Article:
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Back to the driver’s seat – which is now 20(!) way adjustable and can be optioned with the same massage and exercise functions that makes the 7’s rear thrones so lovely – and to the gimmick of limited practicality but unlimited entertainment. By now you’d have heard of the 7 Series’ Gesture Control and with a wider grid to recognise what your fingers are doing, it works even better on the new 5: twirl your finger to adjust volume, flash a V-sign to change radio stations, swipe right in a dismissive fashion to cancel calls. It’s a super-cool thing to have, and worth the (hefty) premium BMW will charge just to impress your passengers. On the practicality side the 10.25-inch infotainment screen is touch sensitive and the major functions are grouped into six ‘tiles’ that can be swiped, expanded and customised. There really is no need for the iDrive controller but fans of tradition will be happy to note that it has been retained and is even more intuitive in this sixth iteration, the rotary dial even incorporating a touch pad to scribble navigation destinations. And if you haven’t had your fill of touch-sensitive screens, the key fob – again borrowed from the 7 Series! – has a bunch of menus and functions via which you can turn on the air-con, find out the fuel tank range and even send off the car to its parking space.

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A Thousand words and we have yet to start driving! But before we do justice to our ‘The Thrill Of Driving’ strapline there’s the big change from F10 to G30 that needs to be talked about. The CLAR ‘cluster architecture’ was first introduced on… what else!… the 7 Series and now filters down to the 5 but without the expensive carbon backbone. There’s a greater use of hot-formed steels and aluminium brings weight down by almost 100 kilos. The steering now uses electric assistance with a variable rate and effort, the characteristic double-wishbone front axle has been redesigned and there’s a new 5-link rear suspension. There are no air springs, BMW’s engineers deeming them to be too heavy, but if you spec the variable suspension you get newly developed Bilstein dampers. Also on the options menu is the faster acting Adaptive Drive anti-roll bars. And, as you’d expect, our test car had all the above options thrown at it, along with xDrive all-wheel drive and rear-wheel steer (IAS). If you think it’s all a bit much for a ‘business sedan’ you’ll find me nodding in agreement but the all-round improvement to the driving experience is hard to argue against. It’s unclear if all-wheel drive will be offered in India but significantly all six-cylinder UK-spec cars (the largest right-hand drive market, FYI) get xDrive as standard. And, rather uncharacteristically for Portugal, it’s raining today.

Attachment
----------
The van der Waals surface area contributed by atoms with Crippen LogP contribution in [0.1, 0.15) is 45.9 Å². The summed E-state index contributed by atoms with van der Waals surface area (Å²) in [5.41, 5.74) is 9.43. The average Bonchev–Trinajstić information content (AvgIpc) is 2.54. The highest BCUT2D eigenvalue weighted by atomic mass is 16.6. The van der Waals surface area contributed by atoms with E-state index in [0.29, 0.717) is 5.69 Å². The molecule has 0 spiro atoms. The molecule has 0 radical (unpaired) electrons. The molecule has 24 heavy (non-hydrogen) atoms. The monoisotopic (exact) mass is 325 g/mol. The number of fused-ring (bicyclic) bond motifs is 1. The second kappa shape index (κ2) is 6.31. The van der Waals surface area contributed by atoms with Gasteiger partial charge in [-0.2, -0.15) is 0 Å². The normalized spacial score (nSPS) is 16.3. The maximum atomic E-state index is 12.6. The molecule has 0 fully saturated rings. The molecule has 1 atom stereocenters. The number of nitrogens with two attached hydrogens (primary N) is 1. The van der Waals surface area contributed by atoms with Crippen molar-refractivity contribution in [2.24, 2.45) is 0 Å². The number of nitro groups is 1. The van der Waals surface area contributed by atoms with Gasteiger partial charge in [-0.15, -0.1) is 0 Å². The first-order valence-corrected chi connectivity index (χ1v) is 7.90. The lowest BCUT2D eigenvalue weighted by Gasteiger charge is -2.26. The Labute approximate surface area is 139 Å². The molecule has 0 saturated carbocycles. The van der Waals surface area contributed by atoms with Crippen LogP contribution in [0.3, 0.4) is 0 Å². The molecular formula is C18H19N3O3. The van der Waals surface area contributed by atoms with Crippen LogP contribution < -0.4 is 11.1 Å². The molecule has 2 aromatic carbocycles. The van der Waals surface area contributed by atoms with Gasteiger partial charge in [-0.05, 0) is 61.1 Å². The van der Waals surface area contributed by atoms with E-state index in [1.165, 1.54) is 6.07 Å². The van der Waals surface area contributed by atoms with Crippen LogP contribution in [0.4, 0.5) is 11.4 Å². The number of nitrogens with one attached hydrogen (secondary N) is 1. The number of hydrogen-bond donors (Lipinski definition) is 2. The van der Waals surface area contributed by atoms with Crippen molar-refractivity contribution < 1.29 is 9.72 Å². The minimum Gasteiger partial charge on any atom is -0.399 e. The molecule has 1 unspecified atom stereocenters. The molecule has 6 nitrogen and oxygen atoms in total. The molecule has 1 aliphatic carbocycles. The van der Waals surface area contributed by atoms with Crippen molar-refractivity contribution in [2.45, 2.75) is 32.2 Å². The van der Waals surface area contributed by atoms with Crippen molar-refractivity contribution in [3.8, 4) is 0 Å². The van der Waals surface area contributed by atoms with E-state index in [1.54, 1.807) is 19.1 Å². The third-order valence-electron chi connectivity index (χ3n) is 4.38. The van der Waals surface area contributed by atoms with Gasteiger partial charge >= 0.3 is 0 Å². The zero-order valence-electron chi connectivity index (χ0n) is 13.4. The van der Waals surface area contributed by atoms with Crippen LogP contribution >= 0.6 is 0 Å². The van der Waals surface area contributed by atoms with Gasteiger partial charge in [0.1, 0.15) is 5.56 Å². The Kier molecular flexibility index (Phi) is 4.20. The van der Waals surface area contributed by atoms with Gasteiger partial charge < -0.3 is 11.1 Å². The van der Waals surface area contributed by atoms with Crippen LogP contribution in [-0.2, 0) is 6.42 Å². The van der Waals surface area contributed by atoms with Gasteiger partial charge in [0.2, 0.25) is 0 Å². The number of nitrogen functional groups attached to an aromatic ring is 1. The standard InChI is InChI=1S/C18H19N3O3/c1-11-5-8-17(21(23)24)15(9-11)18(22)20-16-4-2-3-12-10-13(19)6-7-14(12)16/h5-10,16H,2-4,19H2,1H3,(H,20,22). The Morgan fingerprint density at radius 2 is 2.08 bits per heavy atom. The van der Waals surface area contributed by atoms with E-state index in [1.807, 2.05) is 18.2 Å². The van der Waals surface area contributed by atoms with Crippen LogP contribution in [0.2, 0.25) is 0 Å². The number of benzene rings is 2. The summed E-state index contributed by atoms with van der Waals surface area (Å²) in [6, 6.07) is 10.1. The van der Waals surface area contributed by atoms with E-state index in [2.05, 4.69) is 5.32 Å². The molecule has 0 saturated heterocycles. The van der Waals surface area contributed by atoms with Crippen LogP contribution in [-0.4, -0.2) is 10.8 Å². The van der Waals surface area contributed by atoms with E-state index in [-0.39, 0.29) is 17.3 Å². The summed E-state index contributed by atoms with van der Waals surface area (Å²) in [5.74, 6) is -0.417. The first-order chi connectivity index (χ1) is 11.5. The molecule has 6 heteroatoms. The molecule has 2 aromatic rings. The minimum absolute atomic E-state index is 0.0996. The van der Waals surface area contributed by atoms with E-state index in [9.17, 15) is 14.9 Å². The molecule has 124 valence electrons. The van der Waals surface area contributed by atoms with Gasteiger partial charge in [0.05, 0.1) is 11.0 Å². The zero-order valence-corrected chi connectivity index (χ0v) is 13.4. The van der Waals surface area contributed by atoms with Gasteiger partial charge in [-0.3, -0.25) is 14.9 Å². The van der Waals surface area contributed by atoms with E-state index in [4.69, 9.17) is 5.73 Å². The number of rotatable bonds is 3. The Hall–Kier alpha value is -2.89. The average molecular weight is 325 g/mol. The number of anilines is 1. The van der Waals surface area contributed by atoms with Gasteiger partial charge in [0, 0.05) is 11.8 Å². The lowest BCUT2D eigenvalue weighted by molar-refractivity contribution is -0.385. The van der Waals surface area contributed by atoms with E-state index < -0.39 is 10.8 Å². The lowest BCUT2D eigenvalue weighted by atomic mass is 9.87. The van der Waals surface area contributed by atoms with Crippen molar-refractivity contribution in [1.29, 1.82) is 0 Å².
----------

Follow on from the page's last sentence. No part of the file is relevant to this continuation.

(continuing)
Our test starts with the 530d xDrive and the immediate benefit is that all 261bhp, and more significantly the 620Nm of torque, can be deployed in its entirety with none of the drama that would’ve been an obvious accompaniment to rear-drive and wet roads. The in-line-six motor is the latest modular unit and is even more satisfying, even more refined with the SYNTAK sound insulation, yet still delivers that characteristic sport-diesel growl when worked hard. Mated to the ZF 8-speed gearbox and all-wheel drive, the 530d accelerates with ridiculous turn of pace – 5.4 seconds is the claimed 0-100kmph time. The rear-drive 530d takes 5.7 seconds which is equally astonishing – that’s sports car quick to be honest.

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Thankfully the new 5 Series does not ride like a sports car. Even more of a relief is that the new 5 does not ride like any of the old 5’s. Put the adaptive dampers in Comfort and you have E-Class levels of ride and luxury. When you want to take it easy, the new 5 is an effortless and hugely comfortable car, the additional wheel travel breathing (rather than hopping) over undulations, the body staying flat and level, and occupants being cosseted in a manner that really brings Mercedes to mind. And then the traffic thins out, the road gets twisty, you switch it into Sport +, press the DTC button once to loosen up the ESP (long press to deactivate completely) and the new 5 reminds you of the blue-and-white propeller badge on the nose. Turn-in is quick, cornering flat, the engine and tranny respond urgently and with so much torque there’s a cool little smidge of oversteer as you power out of bends. Despite all-wheel drive.